back to nonfiction

In one of my groups, a nonfiction writer who was testing out a chapter of a novella lamented that fiction was more difficult to write than nonfiction*. His admission stunned me because I thought the exact opposite. He argued fiction writers had more groundwork ahead of them; he struggled the most with creating situations and characters. True, I said. But the act of purposefully summoning a memory that you’ve spent your whole life running away from or writing about people close to you terrifies me. Nonfiction writers possess the fortitude to admit their flaws, excavate truths hidden in their bodies. This isn’t easy, especially for an introvert like me.

I’m not new to nonfiction writing, but I’m still an acquaintance. I guess this website, where I publish most of my stupid thoughts, counts as nonfiction. In college, I took a creative nonfiction class—the class that launched my serious commitment to writing. We had to write a political essay and a personal essay. It was such a wonderful experience seeing my inner thoughts—mine, not another character’s—crowd the pages. One of my pieces eventually won an English Department award; I felt honored and my parents were there to hear a reading. Since the piece was about my mother’s late younger sister, I was moved when she cried and told me she was proud of me.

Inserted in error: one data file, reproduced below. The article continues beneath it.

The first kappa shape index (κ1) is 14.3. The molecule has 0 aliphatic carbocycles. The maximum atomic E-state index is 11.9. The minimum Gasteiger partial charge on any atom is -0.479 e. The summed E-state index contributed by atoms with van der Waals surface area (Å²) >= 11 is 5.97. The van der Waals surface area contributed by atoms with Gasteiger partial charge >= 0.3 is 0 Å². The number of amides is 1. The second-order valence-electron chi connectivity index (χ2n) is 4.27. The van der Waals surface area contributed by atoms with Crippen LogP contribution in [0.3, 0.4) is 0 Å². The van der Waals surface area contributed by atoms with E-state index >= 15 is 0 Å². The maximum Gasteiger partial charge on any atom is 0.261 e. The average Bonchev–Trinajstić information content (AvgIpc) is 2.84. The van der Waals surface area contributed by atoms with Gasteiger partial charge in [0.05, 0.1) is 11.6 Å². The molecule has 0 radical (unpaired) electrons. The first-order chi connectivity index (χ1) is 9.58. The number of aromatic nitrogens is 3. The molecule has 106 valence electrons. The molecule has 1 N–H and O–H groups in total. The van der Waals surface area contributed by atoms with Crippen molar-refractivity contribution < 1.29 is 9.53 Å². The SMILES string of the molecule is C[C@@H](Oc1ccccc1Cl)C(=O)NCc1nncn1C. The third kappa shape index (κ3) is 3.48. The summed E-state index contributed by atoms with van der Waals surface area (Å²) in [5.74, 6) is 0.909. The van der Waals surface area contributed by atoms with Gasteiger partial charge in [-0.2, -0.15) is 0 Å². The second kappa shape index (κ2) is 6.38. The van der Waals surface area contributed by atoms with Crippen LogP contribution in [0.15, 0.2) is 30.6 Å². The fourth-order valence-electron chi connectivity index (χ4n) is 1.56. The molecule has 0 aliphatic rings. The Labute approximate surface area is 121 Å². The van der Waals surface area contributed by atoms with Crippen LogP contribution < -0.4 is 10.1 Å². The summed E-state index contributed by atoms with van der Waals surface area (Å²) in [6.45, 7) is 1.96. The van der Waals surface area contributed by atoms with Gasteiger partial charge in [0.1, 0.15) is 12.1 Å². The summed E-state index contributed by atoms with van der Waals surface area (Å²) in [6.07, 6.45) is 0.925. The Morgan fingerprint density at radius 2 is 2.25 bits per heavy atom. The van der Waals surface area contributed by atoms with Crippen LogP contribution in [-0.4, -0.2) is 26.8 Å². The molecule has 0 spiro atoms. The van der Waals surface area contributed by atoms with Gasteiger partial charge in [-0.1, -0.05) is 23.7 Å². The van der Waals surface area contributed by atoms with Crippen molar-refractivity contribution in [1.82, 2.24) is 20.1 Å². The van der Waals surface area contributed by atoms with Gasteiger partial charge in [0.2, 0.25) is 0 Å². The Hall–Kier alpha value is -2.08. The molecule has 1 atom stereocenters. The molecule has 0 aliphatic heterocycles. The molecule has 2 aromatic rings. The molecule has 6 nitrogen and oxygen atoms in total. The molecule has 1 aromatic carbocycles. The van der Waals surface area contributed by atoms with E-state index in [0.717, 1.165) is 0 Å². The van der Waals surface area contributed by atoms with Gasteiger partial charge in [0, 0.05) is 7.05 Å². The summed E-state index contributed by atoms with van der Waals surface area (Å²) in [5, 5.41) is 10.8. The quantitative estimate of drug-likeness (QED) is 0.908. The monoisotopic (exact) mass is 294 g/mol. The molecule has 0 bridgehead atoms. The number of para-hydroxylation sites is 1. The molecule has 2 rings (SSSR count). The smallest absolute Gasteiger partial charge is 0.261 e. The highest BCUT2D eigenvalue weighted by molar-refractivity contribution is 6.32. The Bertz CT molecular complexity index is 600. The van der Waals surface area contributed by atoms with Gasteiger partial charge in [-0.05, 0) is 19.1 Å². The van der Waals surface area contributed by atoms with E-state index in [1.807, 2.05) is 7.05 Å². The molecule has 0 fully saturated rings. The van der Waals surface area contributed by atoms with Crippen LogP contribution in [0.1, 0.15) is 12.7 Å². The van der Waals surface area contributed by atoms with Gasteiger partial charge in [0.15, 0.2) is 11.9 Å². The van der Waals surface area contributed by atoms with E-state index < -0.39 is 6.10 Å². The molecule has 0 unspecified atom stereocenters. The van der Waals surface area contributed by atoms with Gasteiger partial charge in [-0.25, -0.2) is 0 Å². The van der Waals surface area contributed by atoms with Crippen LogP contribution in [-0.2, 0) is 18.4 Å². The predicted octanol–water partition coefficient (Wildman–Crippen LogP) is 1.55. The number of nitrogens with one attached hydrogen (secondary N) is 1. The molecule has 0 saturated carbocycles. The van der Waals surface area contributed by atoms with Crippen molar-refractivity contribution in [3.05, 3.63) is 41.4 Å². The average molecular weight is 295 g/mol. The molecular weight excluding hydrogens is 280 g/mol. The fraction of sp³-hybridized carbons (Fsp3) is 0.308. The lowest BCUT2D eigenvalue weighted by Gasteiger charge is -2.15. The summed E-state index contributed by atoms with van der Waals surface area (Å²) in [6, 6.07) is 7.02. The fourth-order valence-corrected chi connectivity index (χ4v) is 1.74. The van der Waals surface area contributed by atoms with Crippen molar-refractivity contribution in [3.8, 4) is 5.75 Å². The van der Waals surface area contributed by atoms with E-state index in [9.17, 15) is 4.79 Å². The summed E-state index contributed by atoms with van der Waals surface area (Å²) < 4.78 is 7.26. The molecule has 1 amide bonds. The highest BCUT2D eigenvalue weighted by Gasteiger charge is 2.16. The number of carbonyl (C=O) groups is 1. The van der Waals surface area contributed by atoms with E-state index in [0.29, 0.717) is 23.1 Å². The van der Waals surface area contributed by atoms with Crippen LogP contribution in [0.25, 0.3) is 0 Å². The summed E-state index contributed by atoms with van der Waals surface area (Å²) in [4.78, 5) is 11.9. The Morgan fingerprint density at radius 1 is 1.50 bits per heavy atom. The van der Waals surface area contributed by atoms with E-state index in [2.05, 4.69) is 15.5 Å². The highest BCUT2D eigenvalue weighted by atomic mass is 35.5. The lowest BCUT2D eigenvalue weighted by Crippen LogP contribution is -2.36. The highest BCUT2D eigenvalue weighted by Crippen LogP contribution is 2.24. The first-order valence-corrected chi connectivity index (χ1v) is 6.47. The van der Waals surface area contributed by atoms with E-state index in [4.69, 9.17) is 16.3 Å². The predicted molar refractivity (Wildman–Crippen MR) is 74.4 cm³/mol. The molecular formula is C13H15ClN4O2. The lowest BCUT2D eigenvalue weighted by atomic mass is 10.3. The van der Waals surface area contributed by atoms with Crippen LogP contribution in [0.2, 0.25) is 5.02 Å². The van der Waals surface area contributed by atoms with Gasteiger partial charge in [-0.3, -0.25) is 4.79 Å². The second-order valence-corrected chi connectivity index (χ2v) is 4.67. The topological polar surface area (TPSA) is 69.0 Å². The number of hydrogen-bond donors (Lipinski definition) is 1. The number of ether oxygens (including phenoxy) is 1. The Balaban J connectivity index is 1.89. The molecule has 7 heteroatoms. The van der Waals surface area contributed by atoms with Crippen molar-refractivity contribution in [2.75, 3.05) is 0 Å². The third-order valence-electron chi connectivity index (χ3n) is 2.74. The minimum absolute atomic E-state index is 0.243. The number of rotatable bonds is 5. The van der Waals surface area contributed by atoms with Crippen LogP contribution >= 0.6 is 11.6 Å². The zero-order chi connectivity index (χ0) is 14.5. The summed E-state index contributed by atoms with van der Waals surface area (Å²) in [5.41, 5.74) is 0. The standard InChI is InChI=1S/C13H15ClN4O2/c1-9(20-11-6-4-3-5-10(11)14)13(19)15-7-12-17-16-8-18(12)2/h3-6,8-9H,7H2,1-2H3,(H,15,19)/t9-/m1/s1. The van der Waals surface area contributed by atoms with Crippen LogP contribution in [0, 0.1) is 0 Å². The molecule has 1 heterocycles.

But as rewarding as the piece made me feel, I think revealing myself in this medium led to an invisible wound. I wanted to collect my words and thoughts before they could be put under further scrutiny. I shied away from nonfiction until a few months ago honestly. I tackled a nonfiction piece about fan fiction writing that’s been sitting in my files for ages, and I’m pleased to say that it’ll be up on Submittable in September. As the subject might suggest, it’s not exactly a “serious” creative nonfiction piece, but it’s a piece where my voice dominates the pages. And it’s honest. I’ve been lying way too much with fiction!

My next piece-in-progress deals with a childhood incident that’s bled into my writing and into my life as a young woman. The latter was a recent revelation. The writing process for this piece is similar to being in a car that’s alternatively stalling and jerking. I’m resisting my instinct to “pull away” in my writing—like if I touch it, I’ll get burned. Knowing this, I’m still clawing my way to the finish line, not for the purpose of publication or likes or follows, but for myself.